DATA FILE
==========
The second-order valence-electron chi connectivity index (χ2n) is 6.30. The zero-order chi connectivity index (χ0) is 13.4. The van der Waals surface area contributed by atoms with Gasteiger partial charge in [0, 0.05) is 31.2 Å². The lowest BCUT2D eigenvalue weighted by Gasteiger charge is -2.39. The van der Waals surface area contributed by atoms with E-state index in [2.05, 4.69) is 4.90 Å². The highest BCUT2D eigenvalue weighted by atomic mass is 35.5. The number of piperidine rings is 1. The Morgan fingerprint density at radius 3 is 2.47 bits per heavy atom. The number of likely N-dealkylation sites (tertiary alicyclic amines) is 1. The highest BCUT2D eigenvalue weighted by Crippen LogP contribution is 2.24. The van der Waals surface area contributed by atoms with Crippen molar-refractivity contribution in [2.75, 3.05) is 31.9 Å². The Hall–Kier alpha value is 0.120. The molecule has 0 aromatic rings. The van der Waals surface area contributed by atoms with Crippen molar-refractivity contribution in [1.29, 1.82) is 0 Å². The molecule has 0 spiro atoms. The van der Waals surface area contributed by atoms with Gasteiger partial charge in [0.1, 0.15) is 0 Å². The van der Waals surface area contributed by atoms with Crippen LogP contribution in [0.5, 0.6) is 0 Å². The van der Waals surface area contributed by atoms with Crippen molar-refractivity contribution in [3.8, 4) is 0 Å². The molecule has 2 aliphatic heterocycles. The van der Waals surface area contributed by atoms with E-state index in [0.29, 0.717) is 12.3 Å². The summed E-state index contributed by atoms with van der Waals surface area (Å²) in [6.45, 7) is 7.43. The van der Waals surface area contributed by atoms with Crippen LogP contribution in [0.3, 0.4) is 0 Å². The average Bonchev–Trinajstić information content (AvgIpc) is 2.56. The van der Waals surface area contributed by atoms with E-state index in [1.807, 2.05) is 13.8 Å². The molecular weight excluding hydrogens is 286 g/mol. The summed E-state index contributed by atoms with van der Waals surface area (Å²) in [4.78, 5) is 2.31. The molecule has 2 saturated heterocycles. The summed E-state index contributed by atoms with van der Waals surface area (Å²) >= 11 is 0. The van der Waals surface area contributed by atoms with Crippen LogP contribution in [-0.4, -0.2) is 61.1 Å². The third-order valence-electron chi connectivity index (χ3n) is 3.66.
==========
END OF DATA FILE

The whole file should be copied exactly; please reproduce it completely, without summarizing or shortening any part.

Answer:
The second-order valence-electron chi connectivity index (χ2n) is 6.30. The zero-order chi connectivity index (χ0) is 13.4. The van der Waals surface area contributed by atoms with Gasteiger partial charge in [0, 0.05) is 31.2 Å². The lowest BCUT2D eigenvalue weighted by Gasteiger charge is -2.39. The van der Waals surface area contributed by atoms with E-state index in [2.05, 4.69) is 4.90 Å². The highest BCUT2D eigenvalue weighted by atomic mass is 35.5. The number of piperidine rings is 1. The Morgan fingerprint density at radius 3 is 2.47 bits per heavy atom. The number of likely N-dealkylation sites (tertiary alicyclic amines) is 1. The highest BCUT2D eigenvalue weighted by Crippen LogP contribution is 2.24. The van der Waals surface area contributed by atoms with Crippen molar-refractivity contribution in [2.75, 3.05) is 31.9 Å². The Hall–Kier alpha value is 0.120. The molecule has 0 aromatic rings. The van der Waals surface area contributed by atoms with Crippen molar-refractivity contribution in [1.29, 1.82) is 0 Å². The molecule has 0 spiro atoms. The van der Waals surface area contributed by atoms with Gasteiger partial charge in [0.1, 0.15) is 0 Å². The van der Waals surface area contributed by atoms with Crippen LogP contribution in [0.5, 0.6) is 0 Å². The van der Waals surface area contributed by atoms with Crippen molar-refractivity contribution in [3.8, 4) is 0 Å². The molecule has 2 aliphatic heterocycles. The van der Waals surface area contributed by atoms with E-state index in [0.29, 0.717) is 12.3 Å². The summed E-state index contributed by atoms with van der Waals surface area (Å²) in [6.45, 7) is 7.43. The van der Waals surface area contributed by atoms with Crippen LogP contribution in [0.3, 0.4) is 0 Å². The average Bonchev–Trinajstić information content (AvgIpc) is 2.56. The van der Waals surface area contributed by atoms with E-state index in [1.807, 2.05) is 13.8 Å². The molecular weight excluding hydrogens is 286 g/mol. The summed E-state index contributed by atoms with van der Waals surface area (Å²) in [4.78, 5) is 2.31. The molecule has 2 saturated heterocycles. The summed E-state index contributed by atoms with van der Waals surface area (Å²) >= 11 is 0. The van der Waals surface area contributed by atoms with Crippen LogP contribution in [-0.4, -0.2) is 61.1 Å². The third-order valence-electron chi connectivity index (χ3n) is 3.66.